The NIEHS Superfund Basic Research Program is sponsoring this one-hour seminar. Dr. Eric Betterton (University of Arizona) will describe recent laboratory and field studies of catalytic destruction of PCE and TCE in soil vapor. Often, soil vapor contaminants are not destroyed on-site. They are commonly absorbed from the gas phase onto granular activated carbon, which in turn must be transported and treated off- site as a hazardous waste. Clearly there is a need for a soil vapor treatment technology that destroys the contaminants on-site. Here we report our experience developing just such a system to treat PCE and TCE — an automobile catalytic converter operated under controlled redox conditions. Most catalytic systems used to treat chlorinated organic compounds are operated under oxidizing conditions, which results in catalyst poisoning and a limited lifetime. Catalysts operated under reducing conditions are subject to rapid poisoning. In the system described here we introduce a chemically reducing gas such as propane and operate under near-stoichiometric conditions. This not only protects the catalyst from poisoning but also increases catalyst activity for PCE and TCE destruction. The reaction products are carbon dioxide and hydrochloric acid. The results of laboratory studies and a pilot field study conducted at an old dry-cleaning facility in Tucson, AZ, will be discussed.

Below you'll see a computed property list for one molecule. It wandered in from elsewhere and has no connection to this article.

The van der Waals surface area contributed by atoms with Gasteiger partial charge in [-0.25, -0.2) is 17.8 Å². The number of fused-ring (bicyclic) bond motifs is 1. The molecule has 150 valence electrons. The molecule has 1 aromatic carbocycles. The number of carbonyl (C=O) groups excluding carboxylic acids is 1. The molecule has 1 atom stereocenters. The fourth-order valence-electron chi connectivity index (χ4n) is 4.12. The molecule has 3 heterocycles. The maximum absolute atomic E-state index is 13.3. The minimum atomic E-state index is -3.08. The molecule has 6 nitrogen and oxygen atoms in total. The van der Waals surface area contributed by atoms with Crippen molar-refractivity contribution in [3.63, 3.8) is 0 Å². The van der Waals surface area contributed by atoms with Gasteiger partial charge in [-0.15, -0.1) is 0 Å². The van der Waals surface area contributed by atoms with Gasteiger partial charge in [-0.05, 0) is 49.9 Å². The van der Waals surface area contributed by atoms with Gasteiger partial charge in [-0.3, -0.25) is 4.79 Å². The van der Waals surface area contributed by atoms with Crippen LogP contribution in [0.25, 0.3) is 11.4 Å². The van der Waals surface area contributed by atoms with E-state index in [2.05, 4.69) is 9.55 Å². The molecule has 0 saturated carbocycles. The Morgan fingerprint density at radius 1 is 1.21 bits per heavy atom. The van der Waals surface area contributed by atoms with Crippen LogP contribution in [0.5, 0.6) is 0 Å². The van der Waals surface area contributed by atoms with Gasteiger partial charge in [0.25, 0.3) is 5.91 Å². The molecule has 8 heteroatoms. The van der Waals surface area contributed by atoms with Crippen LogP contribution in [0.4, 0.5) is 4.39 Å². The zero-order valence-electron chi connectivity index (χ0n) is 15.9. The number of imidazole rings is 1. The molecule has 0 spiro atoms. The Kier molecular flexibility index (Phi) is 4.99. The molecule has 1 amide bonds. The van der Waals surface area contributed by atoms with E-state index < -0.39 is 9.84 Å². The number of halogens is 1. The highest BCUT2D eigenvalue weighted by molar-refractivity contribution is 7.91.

For general information contact Larry Whitson
by telephone at 919-794-4705
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